Government refutes claim that Guyana will not benefit fairly from oil and gas sector

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Guyana’s Ministry of Natural Resources on Thursday condemned an analysis of the country’s petroleum fiscal outlook, which was produced by Tom Sanzillo, Director of the United States based Institute for Energy Economics and Financial Analysis (IEEFA).

Sanzillo, whose comments were carried in a privately owned local newspaper, claimed that every Guyanese citizen owes ExxonMobil GY$9 million and doubted that Guyana would benefit from the extraction and sale of its oil resources, among other things. The Ministry said Sanzillo’s statements are inaccurate and misleading, and provided a breakdown of comments made by Vice President Dr. Bharrat Jagdeo during a press conference on Monday, in response.

Read the full statement below:

Tom Sanzillo, Director of Financial Analysis of the Institute for Energy Economics and Financial Analysis (IEEFA) has once again presented inaccurate and misleading details on Guyana’s petroleum sector. The Vice President (VP) of Guyana, Dr. Bharrat Jagdeo was truly clear at his recent press conference on the expected revenues that this country will be receiving from around 2026. The VP stated that by that time we will be producing over 800,000 barrels of oil per day, from four producing oil fields. With that amount of oil being produced daily, then with a conservative price of US$50 per barrel, Guyana will see around US$2 billion in annual inflows to the state. The VP presented that analysis for the future, not for the previous years as Mr. Sanzillo misrepresented to the media.

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Further, it can be seen that the Director does not have a full understanding of Guyana’s oil and gas sector, nor does he know the fiscal regime of the Stabroek Block. As such, the following facts are presented:

  1. Oil production in Guyana started in December 2019 from the Liza Destiny Floating Production Storage Offloading (FPSO) facility with peak oil set at 120,000 barrels per day (bpd).
  2. The second production platform started in February of this year on the Liza Unity FPSO which will have peak oil at 220,000 bpd.
  3. The third production FPSO will be called Prosperity with a capacity of 220,000 bpd.
  4. The fourth production vessel will be called One Guyana with a capacity of 250,000 bpd.
  5. Guyana’s fiscal regime for the Stabroek Block is set with a cost recovery ceiling of 75%, not 100%, as has been inaccurately stated by IEEFA. The royalty is fixed at 2% and the profit share ratio is 50:50, thereafter.

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These are the facts on which the Vice President presented his analysis and the basis for the projected fiscal outlook for Guyana. The Director at IEEFA should recheck his work before trying to pronounce on Guyana. In addition, Guyana has a fully integrated fiscal and economic model that allows for the government to analyse all the producing oil fields, as well as options for the future production of oil and gas. Such tools allow the government to have a good understanding of the forecasted costs, revenues, and Net Cash Flow (NCF) from the sector for both the government take and contractors’ take. Thus, with a growing population, and increasing public, private and social investments, it is extremely pellucid that the author of the article is not familiar with effective petroleum revenue management.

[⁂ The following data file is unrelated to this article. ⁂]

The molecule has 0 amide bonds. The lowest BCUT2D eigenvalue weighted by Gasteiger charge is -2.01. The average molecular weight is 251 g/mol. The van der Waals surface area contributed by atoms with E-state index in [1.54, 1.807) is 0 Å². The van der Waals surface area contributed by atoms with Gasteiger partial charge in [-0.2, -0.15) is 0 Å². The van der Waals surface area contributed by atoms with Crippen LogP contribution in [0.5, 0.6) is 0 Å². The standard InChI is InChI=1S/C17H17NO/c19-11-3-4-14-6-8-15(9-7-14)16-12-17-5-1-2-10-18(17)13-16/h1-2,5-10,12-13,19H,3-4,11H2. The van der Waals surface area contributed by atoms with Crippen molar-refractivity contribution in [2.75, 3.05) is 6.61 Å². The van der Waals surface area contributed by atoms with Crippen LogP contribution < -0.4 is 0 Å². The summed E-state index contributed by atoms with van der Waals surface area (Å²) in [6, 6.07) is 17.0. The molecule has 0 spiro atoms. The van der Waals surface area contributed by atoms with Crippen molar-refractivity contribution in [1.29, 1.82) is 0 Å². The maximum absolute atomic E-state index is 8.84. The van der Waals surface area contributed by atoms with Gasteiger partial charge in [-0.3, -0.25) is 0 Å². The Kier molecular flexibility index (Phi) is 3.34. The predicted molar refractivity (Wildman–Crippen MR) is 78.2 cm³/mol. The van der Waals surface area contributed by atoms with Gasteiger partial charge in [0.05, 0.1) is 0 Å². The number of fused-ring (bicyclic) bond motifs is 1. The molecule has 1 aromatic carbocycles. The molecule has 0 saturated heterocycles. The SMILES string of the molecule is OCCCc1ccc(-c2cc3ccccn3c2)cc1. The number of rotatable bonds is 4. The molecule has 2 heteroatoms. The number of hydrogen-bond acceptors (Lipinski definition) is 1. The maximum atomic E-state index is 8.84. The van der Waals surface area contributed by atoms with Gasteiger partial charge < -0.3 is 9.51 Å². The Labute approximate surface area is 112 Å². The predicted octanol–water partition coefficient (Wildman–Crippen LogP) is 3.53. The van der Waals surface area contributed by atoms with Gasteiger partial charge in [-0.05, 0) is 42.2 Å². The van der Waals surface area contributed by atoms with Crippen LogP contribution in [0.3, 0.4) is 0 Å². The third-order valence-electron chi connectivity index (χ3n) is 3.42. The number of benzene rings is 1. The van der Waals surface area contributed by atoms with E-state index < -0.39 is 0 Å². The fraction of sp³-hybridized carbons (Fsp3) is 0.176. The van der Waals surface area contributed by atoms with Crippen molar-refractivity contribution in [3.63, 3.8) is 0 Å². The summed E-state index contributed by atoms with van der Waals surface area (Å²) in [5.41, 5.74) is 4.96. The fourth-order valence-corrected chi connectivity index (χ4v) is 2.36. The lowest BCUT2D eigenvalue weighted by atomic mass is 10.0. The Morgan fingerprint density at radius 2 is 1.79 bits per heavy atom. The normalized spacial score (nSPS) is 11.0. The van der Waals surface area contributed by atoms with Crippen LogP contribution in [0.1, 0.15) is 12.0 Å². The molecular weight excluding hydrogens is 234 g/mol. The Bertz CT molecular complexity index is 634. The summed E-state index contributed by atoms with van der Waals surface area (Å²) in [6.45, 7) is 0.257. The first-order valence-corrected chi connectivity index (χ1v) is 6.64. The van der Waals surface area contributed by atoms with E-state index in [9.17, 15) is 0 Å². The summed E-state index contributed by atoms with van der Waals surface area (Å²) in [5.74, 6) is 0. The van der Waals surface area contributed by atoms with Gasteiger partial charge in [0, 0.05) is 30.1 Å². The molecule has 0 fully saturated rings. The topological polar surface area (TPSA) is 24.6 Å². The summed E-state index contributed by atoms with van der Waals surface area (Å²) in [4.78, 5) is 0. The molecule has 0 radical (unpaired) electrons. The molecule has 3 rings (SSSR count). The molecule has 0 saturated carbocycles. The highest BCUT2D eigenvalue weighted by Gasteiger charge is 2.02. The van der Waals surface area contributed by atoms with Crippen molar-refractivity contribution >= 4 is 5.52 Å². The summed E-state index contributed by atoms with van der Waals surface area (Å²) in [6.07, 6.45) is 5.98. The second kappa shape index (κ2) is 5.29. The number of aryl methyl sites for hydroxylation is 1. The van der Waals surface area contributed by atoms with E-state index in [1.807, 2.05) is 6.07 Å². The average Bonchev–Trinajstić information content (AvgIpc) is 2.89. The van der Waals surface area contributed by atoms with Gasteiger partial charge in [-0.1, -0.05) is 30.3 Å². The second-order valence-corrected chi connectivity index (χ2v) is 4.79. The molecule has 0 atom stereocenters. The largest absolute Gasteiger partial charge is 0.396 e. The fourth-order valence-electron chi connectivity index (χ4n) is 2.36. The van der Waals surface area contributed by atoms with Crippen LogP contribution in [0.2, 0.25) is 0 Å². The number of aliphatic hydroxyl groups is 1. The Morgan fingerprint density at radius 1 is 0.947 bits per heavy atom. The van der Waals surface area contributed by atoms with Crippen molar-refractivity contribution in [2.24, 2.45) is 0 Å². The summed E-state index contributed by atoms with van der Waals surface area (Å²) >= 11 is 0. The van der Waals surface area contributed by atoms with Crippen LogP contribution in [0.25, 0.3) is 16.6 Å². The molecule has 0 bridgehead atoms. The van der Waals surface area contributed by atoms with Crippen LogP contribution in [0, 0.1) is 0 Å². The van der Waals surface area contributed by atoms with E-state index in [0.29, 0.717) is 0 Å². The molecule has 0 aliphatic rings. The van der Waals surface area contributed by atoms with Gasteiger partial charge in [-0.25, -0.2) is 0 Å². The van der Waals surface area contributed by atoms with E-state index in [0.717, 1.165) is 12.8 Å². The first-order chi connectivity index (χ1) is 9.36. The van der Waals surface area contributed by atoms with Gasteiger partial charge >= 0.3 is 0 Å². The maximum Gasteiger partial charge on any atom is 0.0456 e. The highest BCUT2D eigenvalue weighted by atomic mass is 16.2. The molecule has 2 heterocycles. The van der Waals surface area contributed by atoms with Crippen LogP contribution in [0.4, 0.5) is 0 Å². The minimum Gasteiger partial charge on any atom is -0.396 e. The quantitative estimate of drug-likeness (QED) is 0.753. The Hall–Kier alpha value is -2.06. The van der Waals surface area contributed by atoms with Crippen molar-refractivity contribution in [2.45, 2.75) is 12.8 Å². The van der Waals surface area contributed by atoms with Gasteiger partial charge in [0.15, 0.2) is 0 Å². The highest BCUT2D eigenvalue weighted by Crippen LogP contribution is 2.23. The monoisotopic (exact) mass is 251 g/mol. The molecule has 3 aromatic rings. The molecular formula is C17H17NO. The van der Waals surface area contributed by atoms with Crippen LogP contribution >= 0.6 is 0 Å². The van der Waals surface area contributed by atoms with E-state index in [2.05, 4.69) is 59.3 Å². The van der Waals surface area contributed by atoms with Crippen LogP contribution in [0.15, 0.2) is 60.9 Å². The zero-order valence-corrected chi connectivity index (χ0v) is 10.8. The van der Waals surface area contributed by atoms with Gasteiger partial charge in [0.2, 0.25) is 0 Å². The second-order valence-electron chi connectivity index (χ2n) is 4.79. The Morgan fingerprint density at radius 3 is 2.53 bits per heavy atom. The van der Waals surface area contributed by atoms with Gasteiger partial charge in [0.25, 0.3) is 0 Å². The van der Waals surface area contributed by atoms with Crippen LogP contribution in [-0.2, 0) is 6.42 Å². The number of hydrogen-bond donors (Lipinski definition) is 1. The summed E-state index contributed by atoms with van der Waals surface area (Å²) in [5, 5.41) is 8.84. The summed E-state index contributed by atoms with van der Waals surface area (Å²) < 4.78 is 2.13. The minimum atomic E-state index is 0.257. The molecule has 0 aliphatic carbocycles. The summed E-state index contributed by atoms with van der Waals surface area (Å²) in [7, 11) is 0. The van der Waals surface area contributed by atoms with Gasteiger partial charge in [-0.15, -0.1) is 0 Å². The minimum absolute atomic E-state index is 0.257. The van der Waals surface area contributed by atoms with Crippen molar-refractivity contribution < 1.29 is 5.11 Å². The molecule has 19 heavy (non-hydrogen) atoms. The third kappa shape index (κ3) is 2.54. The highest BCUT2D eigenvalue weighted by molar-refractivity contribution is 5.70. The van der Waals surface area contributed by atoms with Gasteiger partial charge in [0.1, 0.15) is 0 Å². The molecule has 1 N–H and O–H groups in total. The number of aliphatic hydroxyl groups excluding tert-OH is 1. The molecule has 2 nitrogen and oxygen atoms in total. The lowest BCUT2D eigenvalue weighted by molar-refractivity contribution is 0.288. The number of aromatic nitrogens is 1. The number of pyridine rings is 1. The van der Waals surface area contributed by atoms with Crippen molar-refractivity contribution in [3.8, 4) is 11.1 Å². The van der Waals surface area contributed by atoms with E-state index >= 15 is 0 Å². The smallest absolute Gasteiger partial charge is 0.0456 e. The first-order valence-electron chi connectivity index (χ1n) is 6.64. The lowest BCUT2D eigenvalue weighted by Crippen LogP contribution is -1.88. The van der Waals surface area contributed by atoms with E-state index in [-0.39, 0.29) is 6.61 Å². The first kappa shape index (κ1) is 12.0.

Moreover, in Tom Sanzillo’s verdict on Guyana’s fiscal deficit and repayment, he fails to show any real analysis. The Vice President stated in a comprehensive manner that Guyana now has one of the lowest debts in the world and that the country’s capacity to repay has now been improved with the revenues being received from the oil and gas sector. It must be emphasized that Guyana has been doing debt restructuring and repayment under the PPP/C government, with effective debt sustainability analysis. As such, Tom Sanzillo has not done any proper study on this economy’s debt repayment programme.

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The Director asserted that the budget imbalance should be closed based on an International Monetary Fund (IMF) assessment, noting that it is a negative macroeconomic situation for Guyana. However, he failed to analyse the country’s budgetary deficit. In an emerging country like Guyana, a low budget deficit is a positive indication and important to finance infrastructure development to support future growth.

IMF defines a modest fiscal deficit as 3-10% of Gross Domestic Product (GDP). Guyana’s budget deficit for 2012-2022(F) is within this range. The 2022 budget deficit is projected as 3.7% of GDP. The COVID-19 epidemic caused the biggest budget deficits of 6.04% and 6.74% percent in 2020 and 2021, albeit below the 10% criterion. Budgets 2020 and 2021 earmarked large resources to mitigate the damage and boost the economy. In this context, the budget deficit was essential and well-justified, while remaining below 10% of GDP.

Further, even before the crisis, the average budget deficit for Latin America and the Caribbean in 2020 was 9% of GDP, according to an Inter American Development Bank (IADB) analysis. Latin America and the Caribbean’s median budget deficit for 2022 is 4.6% of GDP. Guyana’s budget deficit projected for 2022 is below the regional average and below the minimal sustainable standard.

Tom Sanzillo does not understand the necessity for evidence-based analysis to influence his judgment. Tom Sanzillo’s analysis is erroneous. Guyana’s national debt and budget deficit are solid and regarded as macroeconomically stable.


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